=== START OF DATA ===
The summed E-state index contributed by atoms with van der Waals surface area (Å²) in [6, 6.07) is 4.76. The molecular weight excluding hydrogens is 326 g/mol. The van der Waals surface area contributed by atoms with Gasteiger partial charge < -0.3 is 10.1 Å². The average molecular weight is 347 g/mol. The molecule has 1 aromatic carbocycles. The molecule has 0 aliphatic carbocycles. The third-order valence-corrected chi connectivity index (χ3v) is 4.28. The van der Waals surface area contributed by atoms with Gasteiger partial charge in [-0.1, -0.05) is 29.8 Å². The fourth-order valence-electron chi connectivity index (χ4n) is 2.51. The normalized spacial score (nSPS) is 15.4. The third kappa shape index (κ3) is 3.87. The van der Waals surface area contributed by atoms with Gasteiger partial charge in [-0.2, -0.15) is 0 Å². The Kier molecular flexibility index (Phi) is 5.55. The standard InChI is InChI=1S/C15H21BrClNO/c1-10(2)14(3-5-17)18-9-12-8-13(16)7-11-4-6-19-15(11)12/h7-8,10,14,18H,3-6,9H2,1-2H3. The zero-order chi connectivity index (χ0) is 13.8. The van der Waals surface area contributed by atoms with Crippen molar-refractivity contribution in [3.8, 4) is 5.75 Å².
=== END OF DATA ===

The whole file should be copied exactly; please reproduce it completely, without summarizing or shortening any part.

The summed E-state index contributed by atoms with van der Waals surface area (Å²) in [6, 6.07) is 4.76. The molecular weight excluding hydrogens is 326 g/mol. The van der Waals surface area contributed by atoms with Gasteiger partial charge < -0.3 is 10.1 Å². The average molecular weight is 347 g/mol. The molecule has 1 aromatic carbocycles. The molecule has 0 aliphatic carbocycles. The third-order valence-corrected chi connectivity index (χ3v) is 4.28. The van der Waals surface area contributed by atoms with Gasteiger partial charge in [-0.1, -0.05) is 29.8 Å². The fourth-order valence-electron chi connectivity index (χ4n) is 2.51. The normalized spacial score (nSPS) is 15.4. The third kappa shape index (κ3) is 3.87. The van der Waals surface area contributed by atoms with Gasteiger partial charge in [-0.2, -0.15) is 0 Å². The Kier molecular flexibility index (Phi) is 5.55. The standard InChI is InChI=1S/C15H21BrClNO/c1-10(2)14(3-5-17)18-9-12-8-13(16)7-11-4-6-19-15(11)12/h7-8,10,14,18H,3-6,9H2,1-2H3. The zero-order chi connectivity index (χ0) is 13.8. The van der Waals surface area contributed by atoms with Crippen molar-refractivity contribution in [3.8, 4) is 5.75 Å².